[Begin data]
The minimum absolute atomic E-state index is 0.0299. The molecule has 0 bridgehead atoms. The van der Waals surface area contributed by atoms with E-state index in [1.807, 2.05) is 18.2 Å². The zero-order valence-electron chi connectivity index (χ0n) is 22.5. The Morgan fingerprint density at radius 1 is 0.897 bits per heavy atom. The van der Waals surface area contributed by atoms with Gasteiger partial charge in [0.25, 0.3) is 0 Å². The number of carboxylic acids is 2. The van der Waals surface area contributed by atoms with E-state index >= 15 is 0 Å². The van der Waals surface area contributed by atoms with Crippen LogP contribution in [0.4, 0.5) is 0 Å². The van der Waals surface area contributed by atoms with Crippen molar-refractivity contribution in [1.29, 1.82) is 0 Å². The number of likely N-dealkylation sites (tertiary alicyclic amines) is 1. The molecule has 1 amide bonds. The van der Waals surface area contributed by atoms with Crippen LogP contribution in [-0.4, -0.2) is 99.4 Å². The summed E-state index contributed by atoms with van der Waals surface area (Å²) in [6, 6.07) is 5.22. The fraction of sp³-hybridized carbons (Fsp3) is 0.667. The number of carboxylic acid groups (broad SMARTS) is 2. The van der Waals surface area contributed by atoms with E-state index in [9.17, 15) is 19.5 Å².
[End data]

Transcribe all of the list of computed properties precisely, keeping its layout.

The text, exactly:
The minimum absolute atomic E-state index is 0.0299. The molecule has 0 bridgehead atoms. The van der Waals surface area contributed by atoms with E-state index in [1.807, 2.05) is 18.2 Å². The zero-order valence-electron chi connectivity index (χ0n) is 22.5. The Morgan fingerprint density at radius 1 is 0.897 bits per heavy atom. The van der Waals surface area contributed by atoms with Gasteiger partial charge in [0.25, 0.3) is 0 Å². The number of carboxylic acids is 2. The van der Waals surface area contributed by atoms with E-state index >= 15 is 0 Å². The van der Waals surface area contributed by atoms with Crippen LogP contribution in [0.4, 0.5) is 0 Å². The van der Waals surface area contributed by atoms with Crippen molar-refractivity contribution in [1.29, 1.82) is 0 Å². The number of likely N-dealkylation sites (tertiary alicyclic amines) is 1. The molecule has 1 amide bonds. The van der Waals surface area contributed by atoms with Crippen LogP contribution in [-0.4, -0.2) is 99.4 Å². The summed E-state index contributed by atoms with van der Waals surface area (Å²) in [6, 6.07) is 5.22. The fraction of sp³-hybridized carbons (Fsp3) is 0.667. The number of carboxylic acid groups (broad SMARTS) is 2. The van der Waals surface area contributed by atoms with E-state index in [9.17, 15) is 19.5 Å².